How a new global network spread

02 January 2008

The issue of human sexuality is reshapingthe Communion, as Mary Tanner learns

Anglican Communion in Crisis: How Episcopal dissidents and their African allies are reshaping Anglicanism
Miranda K. Hassett

Princeton University Press £23.95 (978-0-691-12518-3)
Church Times Bookshop £21.55

IN THIS BOOK, Miranda Hassett, an anthropologist, tells the story of the emergence of an alliance between conservative American Episcopalians and African Anglicans. To understand her subject better, she spent time with a conservative congregation in the southern United States, now under the Episcopal Church of Rwanda, and also in Uganda. Both experiences help her to make the point that it is not only leaders who are caught up in these new alliances.

The book describes in detail how certain Episcopalian conservatives in 1996 began to reach out to Southern leaders, how they developed networks, shared concerns, and planned strategies to ensure that a conservative resolution on human sexuality would be passed at the 1998 Lambeth Conference. A chapter reflects on how this affected the Conference itself, and reminds readers how it was hijacked by discussions about homosexuality, largely carried on outside the formal agenda, with intense attention from the media, and overshadowing the important issue of international debt-forgiveness.

Hassett then describes the founding of transnational dissident organisations that link North and South together, focusing particularly on Anglican Mission in America. There is a fascinating chapter on the part played by money, power, and influence in the new alliance.

Throughout the book, Hassett challenges the view that these events are to be interpreted either as the South rising against the North or the falling apart of the Anglican Communion. She argues that the North/South alliance is a new form of Anglican globalism that transforms established patterns of national dominance within the Anglican Communion, challenges the international structures of the Communion, and heightens the awareness of needs across the North/South divide. It can be seen as a re-evaluation of Anglican unity.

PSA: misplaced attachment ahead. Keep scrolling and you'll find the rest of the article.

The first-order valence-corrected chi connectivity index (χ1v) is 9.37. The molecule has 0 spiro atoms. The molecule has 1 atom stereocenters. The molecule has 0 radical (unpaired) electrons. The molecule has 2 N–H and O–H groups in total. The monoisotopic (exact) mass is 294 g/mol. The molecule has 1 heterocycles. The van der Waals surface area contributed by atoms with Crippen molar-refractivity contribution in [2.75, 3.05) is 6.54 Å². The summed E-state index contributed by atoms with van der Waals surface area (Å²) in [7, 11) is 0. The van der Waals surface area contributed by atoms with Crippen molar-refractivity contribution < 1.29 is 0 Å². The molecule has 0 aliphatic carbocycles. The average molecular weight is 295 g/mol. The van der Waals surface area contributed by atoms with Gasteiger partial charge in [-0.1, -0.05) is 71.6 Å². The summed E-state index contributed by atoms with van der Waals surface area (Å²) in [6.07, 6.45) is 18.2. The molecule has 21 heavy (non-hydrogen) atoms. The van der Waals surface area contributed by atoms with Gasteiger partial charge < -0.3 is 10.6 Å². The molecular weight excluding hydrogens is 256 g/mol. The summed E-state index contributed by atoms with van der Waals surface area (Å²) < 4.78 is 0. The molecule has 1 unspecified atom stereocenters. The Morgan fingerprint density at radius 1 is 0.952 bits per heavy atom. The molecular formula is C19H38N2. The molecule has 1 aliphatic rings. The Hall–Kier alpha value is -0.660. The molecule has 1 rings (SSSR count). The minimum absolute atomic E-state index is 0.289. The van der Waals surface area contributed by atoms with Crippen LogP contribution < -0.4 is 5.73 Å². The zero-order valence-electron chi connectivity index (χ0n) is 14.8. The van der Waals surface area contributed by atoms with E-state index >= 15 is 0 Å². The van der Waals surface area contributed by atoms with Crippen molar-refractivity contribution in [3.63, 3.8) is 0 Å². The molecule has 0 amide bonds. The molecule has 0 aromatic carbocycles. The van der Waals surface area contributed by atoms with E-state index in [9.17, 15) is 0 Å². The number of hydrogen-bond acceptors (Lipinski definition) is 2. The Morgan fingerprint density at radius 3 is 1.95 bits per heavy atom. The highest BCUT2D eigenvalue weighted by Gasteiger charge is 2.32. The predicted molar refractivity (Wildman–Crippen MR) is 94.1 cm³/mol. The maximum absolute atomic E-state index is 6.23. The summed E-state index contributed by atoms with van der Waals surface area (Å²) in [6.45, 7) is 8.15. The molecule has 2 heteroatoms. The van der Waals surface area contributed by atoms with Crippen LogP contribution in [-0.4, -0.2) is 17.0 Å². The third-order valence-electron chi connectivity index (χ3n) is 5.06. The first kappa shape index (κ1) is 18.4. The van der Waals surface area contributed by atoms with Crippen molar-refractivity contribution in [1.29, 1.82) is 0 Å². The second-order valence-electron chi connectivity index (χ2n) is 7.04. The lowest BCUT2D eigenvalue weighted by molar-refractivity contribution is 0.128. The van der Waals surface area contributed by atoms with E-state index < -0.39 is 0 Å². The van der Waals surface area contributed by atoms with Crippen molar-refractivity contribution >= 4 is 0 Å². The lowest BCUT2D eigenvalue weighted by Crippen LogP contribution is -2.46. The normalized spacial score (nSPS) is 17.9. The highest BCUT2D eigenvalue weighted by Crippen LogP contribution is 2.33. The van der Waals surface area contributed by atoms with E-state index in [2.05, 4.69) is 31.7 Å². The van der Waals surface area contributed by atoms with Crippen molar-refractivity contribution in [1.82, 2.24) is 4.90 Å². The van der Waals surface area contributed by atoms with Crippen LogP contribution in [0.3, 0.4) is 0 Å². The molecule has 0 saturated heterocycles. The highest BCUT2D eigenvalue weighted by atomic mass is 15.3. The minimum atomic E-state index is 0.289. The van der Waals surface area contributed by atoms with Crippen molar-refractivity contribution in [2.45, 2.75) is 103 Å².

She identifies the competing understandings of the Anglican Communion lying behind the actions of liberals and conservatives. In the former, diversity and autonomy are the primary focus; unity is reduced to general good will. In the latter, interdependence and global accountability are shown in the passing of the Lambeth resolution on homosexuality.

It would be instructive to have the reflections of someone whose discipline is ecclesiology to set beside those of an anthropologist; for both views of the Communion need challenging in the light of an Anglican ecclesiology emerging from reports of Lambeth Conferences, the Eames Commission, and the Virginia and Windsor reports, with their emphasis on autonomy-in-communion, and processes of discerning and deciding in communion, with room for “open reception”.

Any bishop preparing to attend the 2008 Lambeth Conference, and struggling to understand the future of the Communion, would benefit from reading Hassett’s fascinating and well-written book.

Dr Tanner is a former Secretary of the Council for Christian Unity.

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